ABBOTSFORD, B.C. — B.C. Emergency Preparedness Minister Mike Farnworth says permanent repairs to a dike in Abbotsford that was breached by a swollen river during last year's catastrophic floods are expected to be complete by the end of this month.
Farnworth says the provincial government has dedicated $1.6 million to the Sumas dike project, as he gave an update on recovery progress ahead of the one-year anniversary of what he called "one of the most devastating weather events in the history of our province."
He says 500 debris sites have been cleared and the province has also approved more than $41 million in funding to repair and restore sites along waterways in the Fraser Valley, while a total $24.6 million in disaster financial assistance payments have been made.
An Indigenous-led collaborative, meanwhile, called for better accountability from the B.C. government for the use of a $5-billion recovery fund, saying there's little information about how the federal transfer is being spent.
The Build Back Better Together Collaborative says it is encouraged by the province's public consultations on flood strategy, but a statement from the group says the remainder of the fund should be dedicated to its own approaches.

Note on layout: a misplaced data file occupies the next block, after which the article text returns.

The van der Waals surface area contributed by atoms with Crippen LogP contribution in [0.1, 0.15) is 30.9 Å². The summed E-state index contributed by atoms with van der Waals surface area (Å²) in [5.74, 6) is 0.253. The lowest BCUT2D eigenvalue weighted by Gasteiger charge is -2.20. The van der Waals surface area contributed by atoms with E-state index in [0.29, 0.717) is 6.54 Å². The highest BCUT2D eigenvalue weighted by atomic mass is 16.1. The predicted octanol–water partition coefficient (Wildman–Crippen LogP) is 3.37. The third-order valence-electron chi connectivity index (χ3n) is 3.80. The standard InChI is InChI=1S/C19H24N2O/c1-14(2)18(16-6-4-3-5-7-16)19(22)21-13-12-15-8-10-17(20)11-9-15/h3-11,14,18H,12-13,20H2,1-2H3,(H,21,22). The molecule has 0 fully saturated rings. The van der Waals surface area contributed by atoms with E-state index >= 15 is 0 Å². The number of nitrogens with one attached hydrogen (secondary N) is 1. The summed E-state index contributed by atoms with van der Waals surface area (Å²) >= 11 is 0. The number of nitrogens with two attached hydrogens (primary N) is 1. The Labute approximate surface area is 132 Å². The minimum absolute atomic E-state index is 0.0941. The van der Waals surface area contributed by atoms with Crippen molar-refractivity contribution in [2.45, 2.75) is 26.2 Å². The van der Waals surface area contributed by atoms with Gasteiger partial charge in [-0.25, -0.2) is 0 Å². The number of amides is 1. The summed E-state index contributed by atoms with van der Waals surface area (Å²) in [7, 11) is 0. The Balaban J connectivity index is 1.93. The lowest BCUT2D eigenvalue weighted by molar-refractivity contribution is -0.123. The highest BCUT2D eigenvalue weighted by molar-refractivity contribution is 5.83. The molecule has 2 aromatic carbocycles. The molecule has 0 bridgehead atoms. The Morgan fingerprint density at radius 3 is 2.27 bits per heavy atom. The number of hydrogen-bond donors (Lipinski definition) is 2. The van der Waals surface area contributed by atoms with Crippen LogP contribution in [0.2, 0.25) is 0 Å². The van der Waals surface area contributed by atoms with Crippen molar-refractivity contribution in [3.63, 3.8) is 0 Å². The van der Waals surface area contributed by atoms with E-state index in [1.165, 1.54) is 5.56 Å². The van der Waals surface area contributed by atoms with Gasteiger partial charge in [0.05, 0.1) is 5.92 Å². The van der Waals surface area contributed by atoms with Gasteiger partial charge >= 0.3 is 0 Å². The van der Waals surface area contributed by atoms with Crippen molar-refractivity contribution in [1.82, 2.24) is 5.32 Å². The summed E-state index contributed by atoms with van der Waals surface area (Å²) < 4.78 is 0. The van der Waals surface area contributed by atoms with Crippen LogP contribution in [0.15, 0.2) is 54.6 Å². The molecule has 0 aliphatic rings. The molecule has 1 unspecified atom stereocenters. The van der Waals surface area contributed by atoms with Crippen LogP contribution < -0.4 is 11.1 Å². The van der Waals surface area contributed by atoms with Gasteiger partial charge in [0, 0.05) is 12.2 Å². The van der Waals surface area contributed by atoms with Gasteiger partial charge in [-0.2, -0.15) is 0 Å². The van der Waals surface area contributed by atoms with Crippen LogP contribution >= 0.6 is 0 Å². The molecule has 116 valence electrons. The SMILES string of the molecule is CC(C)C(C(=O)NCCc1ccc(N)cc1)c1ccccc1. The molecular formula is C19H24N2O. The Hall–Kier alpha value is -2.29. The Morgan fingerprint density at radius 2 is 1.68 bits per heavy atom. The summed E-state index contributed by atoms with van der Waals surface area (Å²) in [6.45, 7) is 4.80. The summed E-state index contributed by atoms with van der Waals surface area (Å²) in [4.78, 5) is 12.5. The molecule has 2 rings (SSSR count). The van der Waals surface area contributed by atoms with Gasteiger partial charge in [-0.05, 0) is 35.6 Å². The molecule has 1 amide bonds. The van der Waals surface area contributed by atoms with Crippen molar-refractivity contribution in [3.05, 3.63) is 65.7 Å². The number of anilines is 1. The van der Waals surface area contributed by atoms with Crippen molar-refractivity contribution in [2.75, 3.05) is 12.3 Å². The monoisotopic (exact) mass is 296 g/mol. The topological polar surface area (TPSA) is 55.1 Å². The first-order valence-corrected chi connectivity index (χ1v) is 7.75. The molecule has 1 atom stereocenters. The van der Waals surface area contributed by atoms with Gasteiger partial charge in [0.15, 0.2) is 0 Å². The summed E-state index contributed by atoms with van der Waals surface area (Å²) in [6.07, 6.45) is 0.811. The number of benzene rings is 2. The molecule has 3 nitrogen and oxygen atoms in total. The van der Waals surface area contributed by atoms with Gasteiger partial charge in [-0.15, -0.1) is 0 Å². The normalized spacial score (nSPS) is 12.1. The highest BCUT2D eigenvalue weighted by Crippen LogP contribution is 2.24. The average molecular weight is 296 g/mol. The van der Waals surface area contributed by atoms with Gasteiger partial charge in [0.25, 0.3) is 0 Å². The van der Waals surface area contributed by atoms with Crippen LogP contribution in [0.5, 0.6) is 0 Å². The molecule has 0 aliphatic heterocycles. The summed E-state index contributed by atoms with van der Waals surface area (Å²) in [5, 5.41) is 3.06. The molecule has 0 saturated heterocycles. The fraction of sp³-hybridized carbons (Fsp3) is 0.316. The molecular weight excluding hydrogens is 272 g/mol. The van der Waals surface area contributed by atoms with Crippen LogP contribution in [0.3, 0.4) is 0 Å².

They include redesigning programs and regulations to boost regional co-operation on flood-resilient infrastructure and creating a watershed security fund that would direct some of the federal recovery dollars to strengthening B.C.'s natural flood defences.
Farnworth says the province is working with the collaborative and has a number of initiatives underway in partnership with First Nations.
"First off is the complete overhaul of the Emergency Program Act in the province of British Columbia," he said, adding that 15 per cent of the federal recovery fund is dedicated to "building back better."
The federal government provided the fund last December, just weeks after an intense rainstorm washed away highways, swelled area rivers and overwhelmed dikes in the low-lying Fraser Valley, inundating key agricultural land around Abbotsford.
This report by The Canadian Press was first published Nov. 10, 2022.
The Canadian Press